Religious “Nones” On The Rise In U.S, Reports Pew Center Researcher and Thompson Lecturer at Kalamazoo College

FROM WMUK RADIO (102.1 FM) http://wmuk.org/topic/westsouthwest Feb 15, 2016:

Jessica Hamar Martinez, Pew Center senior researcher and 2016 Thompson Lecturer at Kalamazoo College.
Jessica Hamar Martinez, Pew Center senior researcher and 2016 Thompson Lecturer at Kalamazoo College.

The Pew Research Center finds that more people in the United States don’t have any religious affiliation. Pew Center Senior Researcher Jessica Hamar Martinez will discuss those findings at Kalamazoo College.

Her address is called Nones on the Rise, One in Five Adults Have No Religious Affiliation. It begins at 7:00 p.m. Tuesday [Feb. 16] in the Olmsted Room at K’s Mandell Hall.

Martinez says the “nones” are people who say they are atheist, agnostic or don’t identify with any particular religion. She says that group has grown significantly since Pew’s last Religious Landscape study seven years earlier. Martinez says that is driven largely by the millennial generation.

Some highlights.

  • The increase in atheists and agnostics is small, but there is also a decline in the certainty of people who say they believe in God.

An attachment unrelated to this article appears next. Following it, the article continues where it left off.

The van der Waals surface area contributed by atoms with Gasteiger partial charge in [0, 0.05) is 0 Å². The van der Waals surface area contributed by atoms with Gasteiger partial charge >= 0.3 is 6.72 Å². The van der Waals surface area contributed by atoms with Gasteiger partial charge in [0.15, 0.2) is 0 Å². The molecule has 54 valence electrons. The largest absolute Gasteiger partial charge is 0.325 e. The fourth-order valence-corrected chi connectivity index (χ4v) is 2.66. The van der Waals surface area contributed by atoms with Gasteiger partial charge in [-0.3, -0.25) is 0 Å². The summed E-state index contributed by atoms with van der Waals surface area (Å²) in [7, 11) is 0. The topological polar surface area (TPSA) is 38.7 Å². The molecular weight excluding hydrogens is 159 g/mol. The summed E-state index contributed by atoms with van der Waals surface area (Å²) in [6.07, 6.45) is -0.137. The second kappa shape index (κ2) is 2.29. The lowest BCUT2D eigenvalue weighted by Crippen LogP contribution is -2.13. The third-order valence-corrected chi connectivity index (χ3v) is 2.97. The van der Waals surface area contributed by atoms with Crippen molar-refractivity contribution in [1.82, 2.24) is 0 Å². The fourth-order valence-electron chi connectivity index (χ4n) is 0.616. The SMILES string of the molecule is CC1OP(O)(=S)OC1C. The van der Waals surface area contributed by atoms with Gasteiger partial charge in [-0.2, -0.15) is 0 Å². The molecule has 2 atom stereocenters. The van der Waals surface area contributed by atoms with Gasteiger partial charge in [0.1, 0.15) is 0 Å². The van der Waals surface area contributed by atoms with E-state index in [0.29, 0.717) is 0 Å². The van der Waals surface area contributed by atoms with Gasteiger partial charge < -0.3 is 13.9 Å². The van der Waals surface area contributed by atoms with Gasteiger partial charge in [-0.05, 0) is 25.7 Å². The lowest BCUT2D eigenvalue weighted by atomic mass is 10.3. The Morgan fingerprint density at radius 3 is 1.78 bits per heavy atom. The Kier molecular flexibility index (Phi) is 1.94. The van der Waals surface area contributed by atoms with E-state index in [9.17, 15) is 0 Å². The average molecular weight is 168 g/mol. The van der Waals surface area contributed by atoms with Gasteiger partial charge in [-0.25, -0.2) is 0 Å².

• People who do identify with a religious group have grown more observant. Martinez says that includes more scripture reading, participation in things like prayer groups and sharing their faith with others.
  • The older “millennials” have not moved in the direction of becoming more religious. Martinez says it’s still a short period of time. But so far, the lack of religious affiliation appears to be an ongoing trend.

Martinez says views on religion tend to align with social and political issues. She says there has been an increase in the religiously unaffiliated among Democratic voters, and a smaller increase of the “nones” among Republicans.

Listen to an extended interview with Jessica Hamar Martinez on WMUK’s WestSouthwest program with Gordon Evans: http://wmuk.org/topic/westsouthwest.